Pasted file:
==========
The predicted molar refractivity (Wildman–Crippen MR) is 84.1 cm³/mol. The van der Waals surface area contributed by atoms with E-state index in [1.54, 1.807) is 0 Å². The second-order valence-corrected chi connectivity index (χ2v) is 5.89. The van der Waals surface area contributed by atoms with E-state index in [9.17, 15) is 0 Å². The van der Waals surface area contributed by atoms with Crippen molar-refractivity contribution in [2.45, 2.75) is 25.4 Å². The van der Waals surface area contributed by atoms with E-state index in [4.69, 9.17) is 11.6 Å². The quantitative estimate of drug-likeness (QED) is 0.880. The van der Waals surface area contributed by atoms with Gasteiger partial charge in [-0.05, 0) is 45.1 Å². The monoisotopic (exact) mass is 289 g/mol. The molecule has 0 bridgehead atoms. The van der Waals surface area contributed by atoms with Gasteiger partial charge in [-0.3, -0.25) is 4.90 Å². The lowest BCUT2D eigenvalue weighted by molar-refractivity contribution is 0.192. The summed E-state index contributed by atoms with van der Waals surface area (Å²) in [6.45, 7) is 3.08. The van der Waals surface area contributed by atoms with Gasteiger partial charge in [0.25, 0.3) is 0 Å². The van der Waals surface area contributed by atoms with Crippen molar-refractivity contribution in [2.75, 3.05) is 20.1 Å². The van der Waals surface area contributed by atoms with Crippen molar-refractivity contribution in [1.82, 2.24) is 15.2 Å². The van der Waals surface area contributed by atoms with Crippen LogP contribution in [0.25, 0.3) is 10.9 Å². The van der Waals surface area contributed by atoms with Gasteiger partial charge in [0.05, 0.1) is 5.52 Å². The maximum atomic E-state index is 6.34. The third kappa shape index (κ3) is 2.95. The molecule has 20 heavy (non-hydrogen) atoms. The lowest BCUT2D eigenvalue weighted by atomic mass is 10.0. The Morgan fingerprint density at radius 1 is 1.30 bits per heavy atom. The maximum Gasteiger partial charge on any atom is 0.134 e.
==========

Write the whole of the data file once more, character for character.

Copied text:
The predicted molar refractivity (Wildman–Crippen MR) is 84.1 cm³/mol. The van der Waals surface area contributed by atoms with E-state index in [1.54, 1.807) is 0 Å². The second-order valence-corrected chi connectivity index (χ2v) is 5.89. The van der Waals surface area contributed by atoms with E-state index in [9.17, 15) is 0 Å². The van der Waals surface area contributed by atoms with Crippen molar-refractivity contribution in [2.45, 2.75) is 25.4 Å². The van der Waals surface area contributed by atoms with E-state index in [4.69, 9.17) is 11.6 Å². The quantitative estimate of drug-likeness (QED) is 0.880. The van der Waals surface area contributed by atoms with Gasteiger partial charge in [-0.05, 0) is 45.1 Å². The monoisotopic (exact) mass is 289 g/mol. The molecule has 0 bridgehead atoms. The van der Waals surface area contributed by atoms with Gasteiger partial charge in [-0.3, -0.25) is 4.90 Å². The lowest BCUT2D eigenvalue weighted by molar-refractivity contribution is 0.192. The summed E-state index contributed by atoms with van der Waals surface area (Å²) in [6.45, 7) is 3.08. The van der Waals surface area contributed by atoms with Gasteiger partial charge in [0.25, 0.3) is 0 Å². The van der Waals surface area contributed by atoms with Crippen molar-refractivity contribution in [2.75, 3.05) is 20.1 Å². The van der Waals surface area contributed by atoms with Crippen molar-refractivity contribution in [1.82, 2.24) is 15.2 Å². The van der Waals surface area contributed by atoms with Crippen LogP contribution in [0.25, 0.3) is 10.9 Å². The van der Waals surface area contributed by atoms with Gasteiger partial charge in [0.05, 0.1) is 5.52 Å². The maximum atomic E-state index is 6.34. The third kappa shape index (κ3) is 2.95. The molecule has 20 heavy (non-hydrogen) atoms. The lowest BCUT2D eigenvalue weighted by atomic mass is 10.0. The Morgan fingerprint density at radius 1 is 1.30 bits per heavy atom. The maximum Gasteiger partial charge on any atom is 0.134 e.